Category Archives: What I have learned about being a Novelist

Austen Men in My Life

Charles Bingley

Writers borrow from their own lives when they construct their characters and circumstances. I am at my most realistic when I insert a scene or person from my own life into the story, for I can feel the emotions and describe the events very well, especially if I was experiencing strong feelings when I lived it.

Austen men

Yesterday, I was thinking of that and of the very different Darcys Laura Hile and I have written. Her Darcys are playful. They banter with cheerful Elizabeth. My Darcys are kind and courteous, but they brood. They’re moody, and Elizabeth is by turns angry, sad, happy – she’s all over the place. Like me.

I have been told that I’m dramatic. I might be.

Anyhow, I now realize that I’ve combined Austen’s characters with bits and pieces of people I’ve known throughout my life. As I processed that epiphany, I began to think of the men (and boys) I’ve known and how bits and pieces of them have made it into my characters. I knew all of them well. Some of them were classmates, some were casual dates, some were/are friends or relatives, some were boyfriends, and one is my husband.

In fact, I have known all of the Austen men. Let that sink in. I was able to think through Austen’s characters and select the man I know/knew who fit that character. I knew Darcys, Bingleys, Hursts, Wickhams, Collinses, Edwards, Toms, Brandons, Wentworths, Tilneys, Knightleys, Churchills, Mr. Bennets, – all of them.

My first boyfriend was definitely a Bingley – sweet, kind, cheerful, well-liked, lovable, unfailingly polite, popular, and courteous. I dated him for three years and never heard a cross word from him, though I’m certain he heard a few from me. Unlike Austen’s Bingley, he was very intelligent and spiritual. I think that’s why my Bingleys are always smarter and more capable than the Austen original.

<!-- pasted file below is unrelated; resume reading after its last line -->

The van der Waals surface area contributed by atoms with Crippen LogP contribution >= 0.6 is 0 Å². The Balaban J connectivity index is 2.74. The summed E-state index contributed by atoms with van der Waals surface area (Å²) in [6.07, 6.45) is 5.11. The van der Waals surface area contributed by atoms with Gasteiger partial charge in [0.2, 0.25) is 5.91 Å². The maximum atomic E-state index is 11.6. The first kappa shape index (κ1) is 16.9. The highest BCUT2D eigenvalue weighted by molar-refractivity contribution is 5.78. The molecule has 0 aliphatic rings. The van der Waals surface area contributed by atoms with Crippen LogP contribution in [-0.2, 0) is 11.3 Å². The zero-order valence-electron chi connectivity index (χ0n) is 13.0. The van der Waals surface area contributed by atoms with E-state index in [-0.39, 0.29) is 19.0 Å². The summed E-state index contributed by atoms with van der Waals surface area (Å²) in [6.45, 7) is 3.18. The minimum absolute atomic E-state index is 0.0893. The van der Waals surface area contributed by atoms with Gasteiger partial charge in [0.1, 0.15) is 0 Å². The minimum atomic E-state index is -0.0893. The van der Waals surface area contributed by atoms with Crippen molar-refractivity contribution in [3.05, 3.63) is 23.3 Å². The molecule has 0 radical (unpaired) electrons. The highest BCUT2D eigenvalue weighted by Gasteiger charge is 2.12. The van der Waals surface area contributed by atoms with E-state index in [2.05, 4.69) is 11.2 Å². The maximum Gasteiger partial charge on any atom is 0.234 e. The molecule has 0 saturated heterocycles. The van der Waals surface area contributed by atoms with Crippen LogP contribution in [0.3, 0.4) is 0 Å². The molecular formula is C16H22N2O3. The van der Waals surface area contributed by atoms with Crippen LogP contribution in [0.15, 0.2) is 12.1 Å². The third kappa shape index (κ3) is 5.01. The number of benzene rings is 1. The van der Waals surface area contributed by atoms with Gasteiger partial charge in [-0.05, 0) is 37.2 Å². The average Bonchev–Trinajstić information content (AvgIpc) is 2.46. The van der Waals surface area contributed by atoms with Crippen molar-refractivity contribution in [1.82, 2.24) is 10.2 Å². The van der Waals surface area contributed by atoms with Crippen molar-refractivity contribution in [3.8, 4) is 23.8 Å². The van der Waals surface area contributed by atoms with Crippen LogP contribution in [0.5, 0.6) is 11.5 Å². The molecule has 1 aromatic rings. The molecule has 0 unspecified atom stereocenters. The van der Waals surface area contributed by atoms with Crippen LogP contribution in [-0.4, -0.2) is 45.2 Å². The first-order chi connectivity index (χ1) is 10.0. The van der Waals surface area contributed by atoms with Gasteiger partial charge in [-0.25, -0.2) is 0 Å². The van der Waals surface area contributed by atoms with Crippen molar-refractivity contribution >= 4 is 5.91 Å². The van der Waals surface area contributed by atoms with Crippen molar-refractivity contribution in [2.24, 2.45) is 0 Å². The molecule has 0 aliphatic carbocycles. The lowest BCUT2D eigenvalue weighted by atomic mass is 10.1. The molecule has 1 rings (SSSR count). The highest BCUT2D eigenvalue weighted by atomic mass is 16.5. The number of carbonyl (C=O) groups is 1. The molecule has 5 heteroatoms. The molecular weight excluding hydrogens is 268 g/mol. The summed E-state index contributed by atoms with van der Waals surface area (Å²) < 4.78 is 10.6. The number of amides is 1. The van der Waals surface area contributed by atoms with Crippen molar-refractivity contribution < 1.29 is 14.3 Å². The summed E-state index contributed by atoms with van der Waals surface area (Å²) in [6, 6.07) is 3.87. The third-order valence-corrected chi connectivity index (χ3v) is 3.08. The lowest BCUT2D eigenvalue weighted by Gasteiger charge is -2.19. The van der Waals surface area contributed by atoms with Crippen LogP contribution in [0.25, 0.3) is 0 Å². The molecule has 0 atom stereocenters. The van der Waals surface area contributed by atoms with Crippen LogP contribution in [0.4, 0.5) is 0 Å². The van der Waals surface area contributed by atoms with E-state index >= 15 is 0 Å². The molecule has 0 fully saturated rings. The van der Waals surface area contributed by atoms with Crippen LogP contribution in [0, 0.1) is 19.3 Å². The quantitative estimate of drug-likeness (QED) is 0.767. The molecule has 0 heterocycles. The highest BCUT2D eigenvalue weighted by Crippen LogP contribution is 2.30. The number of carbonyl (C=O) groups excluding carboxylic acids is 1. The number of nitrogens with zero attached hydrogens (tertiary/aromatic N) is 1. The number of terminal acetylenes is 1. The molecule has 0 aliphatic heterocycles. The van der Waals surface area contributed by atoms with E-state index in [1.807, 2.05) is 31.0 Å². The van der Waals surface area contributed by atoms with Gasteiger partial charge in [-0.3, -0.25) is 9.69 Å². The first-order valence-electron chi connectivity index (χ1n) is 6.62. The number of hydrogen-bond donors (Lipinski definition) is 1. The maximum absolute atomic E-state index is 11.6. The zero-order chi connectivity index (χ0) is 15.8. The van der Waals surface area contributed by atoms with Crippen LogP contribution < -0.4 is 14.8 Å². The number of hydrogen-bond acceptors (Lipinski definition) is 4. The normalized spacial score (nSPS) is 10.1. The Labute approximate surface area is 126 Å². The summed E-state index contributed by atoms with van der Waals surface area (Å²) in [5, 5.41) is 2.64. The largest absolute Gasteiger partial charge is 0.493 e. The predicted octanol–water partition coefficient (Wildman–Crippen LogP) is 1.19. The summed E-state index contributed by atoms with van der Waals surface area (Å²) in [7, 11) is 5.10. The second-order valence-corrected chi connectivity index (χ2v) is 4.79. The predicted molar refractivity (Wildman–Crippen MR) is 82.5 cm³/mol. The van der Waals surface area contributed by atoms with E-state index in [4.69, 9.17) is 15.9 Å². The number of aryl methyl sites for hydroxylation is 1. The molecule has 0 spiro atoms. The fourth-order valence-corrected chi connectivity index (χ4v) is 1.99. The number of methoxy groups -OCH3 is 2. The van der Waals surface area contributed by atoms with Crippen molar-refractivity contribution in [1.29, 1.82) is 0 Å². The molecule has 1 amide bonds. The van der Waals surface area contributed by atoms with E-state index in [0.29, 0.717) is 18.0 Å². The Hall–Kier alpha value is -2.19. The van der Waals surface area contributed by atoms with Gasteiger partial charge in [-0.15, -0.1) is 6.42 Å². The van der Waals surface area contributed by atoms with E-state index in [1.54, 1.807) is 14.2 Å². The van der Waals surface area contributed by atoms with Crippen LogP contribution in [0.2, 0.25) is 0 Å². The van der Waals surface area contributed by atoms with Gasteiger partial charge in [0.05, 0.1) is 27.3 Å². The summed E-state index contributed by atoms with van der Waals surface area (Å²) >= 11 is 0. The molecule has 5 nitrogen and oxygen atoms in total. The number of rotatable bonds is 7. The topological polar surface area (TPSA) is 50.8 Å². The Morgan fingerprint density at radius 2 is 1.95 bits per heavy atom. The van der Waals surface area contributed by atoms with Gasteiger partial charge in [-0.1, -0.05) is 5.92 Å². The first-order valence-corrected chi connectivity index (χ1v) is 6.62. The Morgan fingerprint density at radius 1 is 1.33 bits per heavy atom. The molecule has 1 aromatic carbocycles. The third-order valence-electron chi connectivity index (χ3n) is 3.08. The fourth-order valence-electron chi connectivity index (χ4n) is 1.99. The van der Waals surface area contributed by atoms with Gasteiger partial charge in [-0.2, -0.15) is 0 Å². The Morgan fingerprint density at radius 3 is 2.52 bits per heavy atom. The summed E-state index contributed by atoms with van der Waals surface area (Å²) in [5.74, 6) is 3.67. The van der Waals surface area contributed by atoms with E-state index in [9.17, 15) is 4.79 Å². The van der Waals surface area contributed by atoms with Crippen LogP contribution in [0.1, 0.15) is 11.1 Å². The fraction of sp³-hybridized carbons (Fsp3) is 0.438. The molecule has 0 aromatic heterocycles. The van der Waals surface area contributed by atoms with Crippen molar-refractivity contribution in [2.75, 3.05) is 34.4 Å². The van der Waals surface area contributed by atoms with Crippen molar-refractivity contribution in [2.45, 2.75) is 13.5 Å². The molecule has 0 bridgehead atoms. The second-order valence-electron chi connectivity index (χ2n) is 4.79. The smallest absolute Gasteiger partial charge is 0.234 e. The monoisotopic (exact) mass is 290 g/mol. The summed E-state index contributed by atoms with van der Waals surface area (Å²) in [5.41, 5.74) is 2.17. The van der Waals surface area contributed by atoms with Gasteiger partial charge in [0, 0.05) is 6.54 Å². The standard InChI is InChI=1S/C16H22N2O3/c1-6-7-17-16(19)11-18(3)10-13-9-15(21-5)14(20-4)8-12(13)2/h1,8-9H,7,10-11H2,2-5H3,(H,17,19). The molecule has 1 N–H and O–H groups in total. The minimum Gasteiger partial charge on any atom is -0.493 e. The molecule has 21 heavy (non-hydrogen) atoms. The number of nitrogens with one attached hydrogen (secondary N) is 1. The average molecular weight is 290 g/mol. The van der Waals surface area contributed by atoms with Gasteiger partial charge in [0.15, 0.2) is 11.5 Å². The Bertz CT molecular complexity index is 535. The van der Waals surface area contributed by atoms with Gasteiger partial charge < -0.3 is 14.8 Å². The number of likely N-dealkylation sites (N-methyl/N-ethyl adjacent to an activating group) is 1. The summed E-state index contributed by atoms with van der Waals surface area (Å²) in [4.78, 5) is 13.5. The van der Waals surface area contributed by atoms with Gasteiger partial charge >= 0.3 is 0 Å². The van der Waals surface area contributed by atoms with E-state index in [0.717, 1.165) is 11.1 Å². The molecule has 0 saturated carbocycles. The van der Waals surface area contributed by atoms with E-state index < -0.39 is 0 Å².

Is there a Bingley in your past?

For the next few months, I plan to trace Austen’s characters, male and female (yes, I knew those, too) through my life. Please feel free to join me.


Writing Revolution

Yes, you can teach an old dog new tricks.

I’m in the very final stage of publishing my newest book, Understanding Elizabeth. Because it’s my seventh indie publishing effort, some steps are easier for me, but others have become more complicated.


My earliest writing (the Guardian Trilogy) consisted of outlining the basic plot, writing the chapters, sending my work to my betas, taking their corrections, posting on Beyond Austen (as well as Derbyshire Writer’s Guild, Darcy & Lizzy, Fanfiction, and Austen Underground), formatting, one final edit, and publishing.

I now understand that it is much easier to format as I write, so that isn’t the huge headache it used to be, but I have become much pickier (real word?) about my writing.

I rushed to publish my first six books, but with this latest one, I have taken six months between completing the writing of the story and publishing it. In addition to all the steps listed above (minus posting on all those forums except Beyond Austen), I have gone through six edits and rewrites. I finished the final rewrite yesterday, and I’m nearly ready to release my child to make her way in the world.

Today, I hope to put the book in the print template so I’ll have a page count for the cover designer. I also want to finish the formatting of the ebook version and send it to my very talented friend, author Wendi Sotis. She’s a wizard at all things tech, and she has the final look at my formatting.